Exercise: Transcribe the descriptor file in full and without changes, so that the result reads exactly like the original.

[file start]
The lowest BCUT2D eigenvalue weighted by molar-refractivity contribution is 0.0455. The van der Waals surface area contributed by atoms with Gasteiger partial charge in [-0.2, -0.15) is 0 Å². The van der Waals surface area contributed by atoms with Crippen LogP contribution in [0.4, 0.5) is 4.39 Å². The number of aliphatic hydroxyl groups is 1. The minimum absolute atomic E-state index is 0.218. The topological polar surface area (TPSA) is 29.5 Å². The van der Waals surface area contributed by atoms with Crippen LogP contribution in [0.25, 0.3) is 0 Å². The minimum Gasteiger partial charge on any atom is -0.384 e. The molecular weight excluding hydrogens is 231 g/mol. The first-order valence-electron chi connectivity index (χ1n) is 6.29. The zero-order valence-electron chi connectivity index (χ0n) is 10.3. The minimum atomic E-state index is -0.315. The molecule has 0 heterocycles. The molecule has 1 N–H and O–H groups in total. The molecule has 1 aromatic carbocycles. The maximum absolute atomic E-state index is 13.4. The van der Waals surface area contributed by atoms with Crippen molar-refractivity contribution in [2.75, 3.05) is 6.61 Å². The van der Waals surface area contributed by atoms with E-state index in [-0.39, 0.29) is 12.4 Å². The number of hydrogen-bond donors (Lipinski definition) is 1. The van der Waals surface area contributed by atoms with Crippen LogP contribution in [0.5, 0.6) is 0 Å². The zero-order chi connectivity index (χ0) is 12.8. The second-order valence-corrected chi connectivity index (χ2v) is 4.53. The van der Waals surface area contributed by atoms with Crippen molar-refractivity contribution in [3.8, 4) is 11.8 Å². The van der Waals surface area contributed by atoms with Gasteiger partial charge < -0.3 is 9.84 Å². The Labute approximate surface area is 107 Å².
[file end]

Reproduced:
The lowest BCUT2D eigenvalue weighted by molar-refractivity contribution is 0.0455. The van der Waals surface area contributed by atoms with Gasteiger partial charge in [-0.2, -0.15) is 0 Å². The van der Waals surface area contributed by atoms with Crippen LogP contribution in [0.4, 0.5) is 4.39 Å². The number of aliphatic hydroxyl groups is 1. The minimum absolute atomic E-state index is 0.218. The topological polar surface area (TPSA) is 29.5 Å². The van der Waals surface area contributed by atoms with Crippen LogP contribution in [0.25, 0.3) is 0 Å². The minimum Gasteiger partial charge on any atom is -0.384 e. The molecular weight excluding hydrogens is 231 g/mol. The first-order valence-electron chi connectivity index (χ1n) is 6.29. The zero-order valence-electron chi connectivity index (χ0n) is 10.3. The minimum atomic E-state index is -0.315. The molecule has 0 heterocycles. The molecule has 1 N–H and O–H groups in total. The molecule has 1 aromatic carbocycles. The maximum absolute atomic E-state index is 13.4. The van der Waals surface area contributed by atoms with Crippen molar-refractivity contribution in [2.75, 3.05) is 6.61 Å². The van der Waals surface area contributed by atoms with E-state index in [-0.39, 0.29) is 12.4 Å². The number of hydrogen-bond donors (Lipinski definition) is 1. The van der Waals surface area contributed by atoms with Crippen LogP contribution in [0.5, 0.6) is 0 Å². The zero-order chi connectivity index (χ0) is 12.8. The second-order valence-corrected chi connectivity index (χ2v) is 4.53. The van der Waals surface area contributed by atoms with Crippen molar-refractivity contribution in [3.8, 4) is 11.8 Å². The van der Waals surface area contributed by atoms with Gasteiger partial charge < -0.3 is 9.84 Å². The Labute approximate surface area is 107 Å².